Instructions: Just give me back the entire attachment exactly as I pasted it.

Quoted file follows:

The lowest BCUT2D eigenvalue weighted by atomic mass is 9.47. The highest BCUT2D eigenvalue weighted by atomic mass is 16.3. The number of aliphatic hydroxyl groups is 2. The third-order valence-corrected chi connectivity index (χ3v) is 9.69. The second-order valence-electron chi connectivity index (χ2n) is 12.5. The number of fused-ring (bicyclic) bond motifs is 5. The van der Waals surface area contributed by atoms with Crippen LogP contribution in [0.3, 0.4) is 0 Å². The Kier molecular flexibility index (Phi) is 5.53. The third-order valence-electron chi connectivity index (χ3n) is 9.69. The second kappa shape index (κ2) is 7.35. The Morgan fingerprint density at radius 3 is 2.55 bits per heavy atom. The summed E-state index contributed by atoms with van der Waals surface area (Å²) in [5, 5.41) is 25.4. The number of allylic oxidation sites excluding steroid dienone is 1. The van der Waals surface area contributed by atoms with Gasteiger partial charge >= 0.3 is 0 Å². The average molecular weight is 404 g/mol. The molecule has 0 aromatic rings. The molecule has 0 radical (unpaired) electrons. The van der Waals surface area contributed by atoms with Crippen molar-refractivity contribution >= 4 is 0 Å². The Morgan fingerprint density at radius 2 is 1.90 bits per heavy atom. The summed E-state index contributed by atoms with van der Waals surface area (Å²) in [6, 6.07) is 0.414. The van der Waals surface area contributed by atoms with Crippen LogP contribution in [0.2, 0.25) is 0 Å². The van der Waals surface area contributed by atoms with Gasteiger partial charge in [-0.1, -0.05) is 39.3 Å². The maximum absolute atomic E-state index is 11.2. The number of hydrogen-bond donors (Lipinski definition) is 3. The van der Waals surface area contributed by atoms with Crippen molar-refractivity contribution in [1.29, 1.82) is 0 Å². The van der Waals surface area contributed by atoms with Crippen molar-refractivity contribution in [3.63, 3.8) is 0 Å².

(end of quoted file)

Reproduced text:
The lowest BCUT2D eigenvalue weighted by atomic mass is 9.47. The highest BCUT2D eigenvalue weighted by atomic mass is 16.3. The number of aliphatic hydroxyl groups is 2. The third-order valence-corrected chi connectivity index (χ3v) is 9.69. The second-order valence-electron chi connectivity index (χ2n) is 12.5. The number of fused-ring (bicyclic) bond motifs is 5. The van der Waals surface area contributed by atoms with Crippen LogP contribution in [0.3, 0.4) is 0 Å². The Kier molecular flexibility index (Phi) is 5.53. The third-order valence-electron chi connectivity index (χ3n) is 9.69. The second kappa shape index (κ2) is 7.35. The Morgan fingerprint density at radius 3 is 2.55 bits per heavy atom. The summed E-state index contributed by atoms with van der Waals surface area (Å²) in [5, 5.41) is 25.4. The number of allylic oxidation sites excluding steroid dienone is 1. The van der Waals surface area contributed by atoms with Gasteiger partial charge >= 0.3 is 0 Å². The average molecular weight is 404 g/mol. The molecule has 0 aromatic rings. The molecule has 0 radical (unpaired) electrons. The van der Waals surface area contributed by atoms with Crippen molar-refractivity contribution >= 4 is 0 Å². The Morgan fingerprint density at radius 2 is 1.90 bits per heavy atom. The summed E-state index contributed by atoms with van der Waals surface area (Å²) in [6, 6.07) is 0.414. The van der Waals surface area contributed by atoms with Crippen LogP contribution in [0.2, 0.25) is 0 Å². The van der Waals surface area contributed by atoms with Gasteiger partial charge in [-0.1, -0.05) is 39.3 Å². The maximum absolute atomic E-state index is 11.2. The number of hydrogen-bond donors (Lipinski definition) is 3. The van der Waals surface area contributed by atoms with Crippen molar-refractivity contribution in [1.29, 1.82) is 0 Å². The van der Waals surface area contributed by atoms with Crippen molar-refractivity contribution in [3.63, 3.8) is 0 Å².